“Stanley Glanz and Michelle Robinette created an environment where a predator could walk in and feast on his prey,” he said.

In his deposition, Glanz said juvenile females are held in the jail’s medical unit “because it’s the only place we have.”

Girl told mom: ‘I need a lawyer’

In his opening statement, Brewster said by the end of the trial next week, jurors will realize that the lawsuit is “based on a series of outrageous lies.”

The plaintiff never reported her concerns to jail staff while she was held there and did not tell her mother either, Brewster said.

Brewster played a portion of one phone call between the girl and her mother that may indicate the opposite. In the phone call, the girl told her mother she had written a letter about something she couldn’t discuss on the phone, adding: “I need a lawyer.”

Records show Bowers was only assigned to the medical unit 12 times, meaning he could not have committed the dozens of assaults the plaintiff alleged, Brewster said.

However Smolen showed photos of medical logs showing Bowers went to the juvenile unit “twice as many times as he was assigned.” The former detention officer had about 120 contacts with the plaintiff during her last two months in the jail, Smolen said.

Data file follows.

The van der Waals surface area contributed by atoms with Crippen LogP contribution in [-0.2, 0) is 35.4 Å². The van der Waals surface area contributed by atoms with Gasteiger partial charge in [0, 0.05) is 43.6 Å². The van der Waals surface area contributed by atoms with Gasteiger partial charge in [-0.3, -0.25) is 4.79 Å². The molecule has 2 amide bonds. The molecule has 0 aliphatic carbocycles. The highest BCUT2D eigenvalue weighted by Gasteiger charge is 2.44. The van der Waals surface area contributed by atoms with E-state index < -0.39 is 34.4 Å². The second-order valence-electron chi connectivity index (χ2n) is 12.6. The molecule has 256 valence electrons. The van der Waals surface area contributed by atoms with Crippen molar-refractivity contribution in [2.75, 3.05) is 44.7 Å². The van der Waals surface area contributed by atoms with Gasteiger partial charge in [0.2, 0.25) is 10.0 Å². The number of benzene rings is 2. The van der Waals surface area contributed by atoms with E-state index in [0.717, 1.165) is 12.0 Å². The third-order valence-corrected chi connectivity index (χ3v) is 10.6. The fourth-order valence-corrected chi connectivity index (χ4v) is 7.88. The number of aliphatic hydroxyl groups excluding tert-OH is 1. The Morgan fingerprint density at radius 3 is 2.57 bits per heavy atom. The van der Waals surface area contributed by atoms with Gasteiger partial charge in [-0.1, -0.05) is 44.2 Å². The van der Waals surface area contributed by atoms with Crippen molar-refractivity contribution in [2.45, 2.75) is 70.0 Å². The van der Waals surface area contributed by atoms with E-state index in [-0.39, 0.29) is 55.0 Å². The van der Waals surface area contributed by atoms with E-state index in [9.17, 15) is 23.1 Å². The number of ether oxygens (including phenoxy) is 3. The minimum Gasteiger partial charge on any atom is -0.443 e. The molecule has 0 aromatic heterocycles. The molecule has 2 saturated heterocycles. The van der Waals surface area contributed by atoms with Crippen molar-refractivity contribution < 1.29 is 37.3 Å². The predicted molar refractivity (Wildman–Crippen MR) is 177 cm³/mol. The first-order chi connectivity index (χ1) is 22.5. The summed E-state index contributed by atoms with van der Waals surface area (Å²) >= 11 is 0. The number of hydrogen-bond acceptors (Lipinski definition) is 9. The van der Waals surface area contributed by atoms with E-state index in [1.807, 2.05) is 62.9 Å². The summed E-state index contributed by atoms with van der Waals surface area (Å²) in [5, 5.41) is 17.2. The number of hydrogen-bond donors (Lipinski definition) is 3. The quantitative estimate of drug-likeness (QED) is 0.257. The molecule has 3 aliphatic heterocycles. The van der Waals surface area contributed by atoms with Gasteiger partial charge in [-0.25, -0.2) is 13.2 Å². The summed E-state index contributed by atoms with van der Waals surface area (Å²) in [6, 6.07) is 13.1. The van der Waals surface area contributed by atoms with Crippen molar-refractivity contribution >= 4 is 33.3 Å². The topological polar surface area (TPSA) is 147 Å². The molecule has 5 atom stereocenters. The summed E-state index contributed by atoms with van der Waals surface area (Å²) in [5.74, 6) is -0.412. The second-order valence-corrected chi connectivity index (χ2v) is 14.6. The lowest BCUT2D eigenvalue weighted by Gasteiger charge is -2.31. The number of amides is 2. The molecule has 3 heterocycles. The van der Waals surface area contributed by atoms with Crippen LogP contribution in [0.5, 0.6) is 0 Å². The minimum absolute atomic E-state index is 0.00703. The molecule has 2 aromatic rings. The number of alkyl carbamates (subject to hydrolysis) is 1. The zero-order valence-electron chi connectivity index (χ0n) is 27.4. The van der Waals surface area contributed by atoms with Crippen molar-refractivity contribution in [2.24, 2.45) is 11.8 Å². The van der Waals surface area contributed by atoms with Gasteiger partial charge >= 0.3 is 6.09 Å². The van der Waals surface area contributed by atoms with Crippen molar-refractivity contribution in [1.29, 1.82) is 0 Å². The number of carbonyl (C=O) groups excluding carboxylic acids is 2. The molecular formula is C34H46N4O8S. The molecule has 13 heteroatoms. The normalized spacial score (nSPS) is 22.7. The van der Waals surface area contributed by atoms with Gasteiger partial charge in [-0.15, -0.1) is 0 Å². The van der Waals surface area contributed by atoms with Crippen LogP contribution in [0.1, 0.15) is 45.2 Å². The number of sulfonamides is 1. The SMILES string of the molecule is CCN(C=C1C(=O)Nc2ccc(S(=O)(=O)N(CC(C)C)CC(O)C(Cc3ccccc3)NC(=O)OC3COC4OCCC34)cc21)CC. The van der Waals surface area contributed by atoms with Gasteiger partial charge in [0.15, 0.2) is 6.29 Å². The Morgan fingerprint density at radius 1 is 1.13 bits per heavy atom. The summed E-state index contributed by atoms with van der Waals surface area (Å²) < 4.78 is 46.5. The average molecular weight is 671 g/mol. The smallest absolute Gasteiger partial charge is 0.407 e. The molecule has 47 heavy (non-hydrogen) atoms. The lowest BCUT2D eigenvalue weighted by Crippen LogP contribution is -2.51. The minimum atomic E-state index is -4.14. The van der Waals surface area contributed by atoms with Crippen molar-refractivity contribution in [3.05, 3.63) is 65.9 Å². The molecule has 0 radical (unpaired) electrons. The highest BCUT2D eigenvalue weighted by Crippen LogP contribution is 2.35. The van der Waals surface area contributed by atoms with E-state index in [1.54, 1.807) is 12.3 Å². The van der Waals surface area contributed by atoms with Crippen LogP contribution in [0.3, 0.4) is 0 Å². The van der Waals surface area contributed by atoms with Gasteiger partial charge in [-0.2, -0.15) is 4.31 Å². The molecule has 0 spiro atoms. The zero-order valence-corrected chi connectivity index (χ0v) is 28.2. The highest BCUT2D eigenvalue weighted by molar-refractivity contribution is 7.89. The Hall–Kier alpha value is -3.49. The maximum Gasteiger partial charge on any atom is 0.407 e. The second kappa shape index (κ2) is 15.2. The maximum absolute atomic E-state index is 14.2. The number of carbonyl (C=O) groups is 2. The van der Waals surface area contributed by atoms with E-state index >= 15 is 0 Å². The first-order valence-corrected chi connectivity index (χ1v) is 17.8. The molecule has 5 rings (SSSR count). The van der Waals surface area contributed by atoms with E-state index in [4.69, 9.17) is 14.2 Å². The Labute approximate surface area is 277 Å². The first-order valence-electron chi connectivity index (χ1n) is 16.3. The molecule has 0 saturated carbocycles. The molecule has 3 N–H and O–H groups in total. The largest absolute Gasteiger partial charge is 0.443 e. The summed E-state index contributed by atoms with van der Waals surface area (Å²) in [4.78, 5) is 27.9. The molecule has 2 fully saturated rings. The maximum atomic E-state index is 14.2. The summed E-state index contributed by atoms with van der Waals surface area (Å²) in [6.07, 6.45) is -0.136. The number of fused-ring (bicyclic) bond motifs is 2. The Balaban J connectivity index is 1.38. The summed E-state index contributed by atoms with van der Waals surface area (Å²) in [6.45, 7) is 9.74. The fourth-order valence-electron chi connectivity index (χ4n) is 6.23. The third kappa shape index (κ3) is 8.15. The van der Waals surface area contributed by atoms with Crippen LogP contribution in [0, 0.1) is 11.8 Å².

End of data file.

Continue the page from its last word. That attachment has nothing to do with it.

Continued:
Brewster said the plaintiff was held in the medical unit for her own protection. He said in addition to detention officers making regular rounds, up to eight medical staff are also assigned to the unit.

“This is the unit that’s so secluded and hidden where I guess we rape the girls?” he asked, incredulous.

Brewster said the sheriff’s office thoroughly investigated when it learned from another girl that Bowers may have improperly touched the plaintiff.

“There might have been an instance where there was a hug. There might have been some inappropriate touching,” he said.

Glanz does have a history of misstating his agency’s record where rapes and sexual assaults are concerned.

In a letter to a federal panel studying rapes in jails, Glanz provided statistics showing that during 2008 and 2009, there were only two cases involving alleged sexual assaults by staff on inmates in the jail and no cases in 2010.

However, the information Glanz and Robinette provided to the DOJ was inaccurate. Their report excluded two allegations against Bowers in 2010 and at least 13 allegations of inmate-on-inmate sexual abuse, records show.

Two weeks after Glanz and Robinette testified before the Department of Justice panel, an adult female inmate was raped by a male inmate in the medical unit, records show. An internal affairs investigation found the detention officers violated multiple policies, including leaving their post, leaving the door unlocked, and failure to secure and supervise inmates.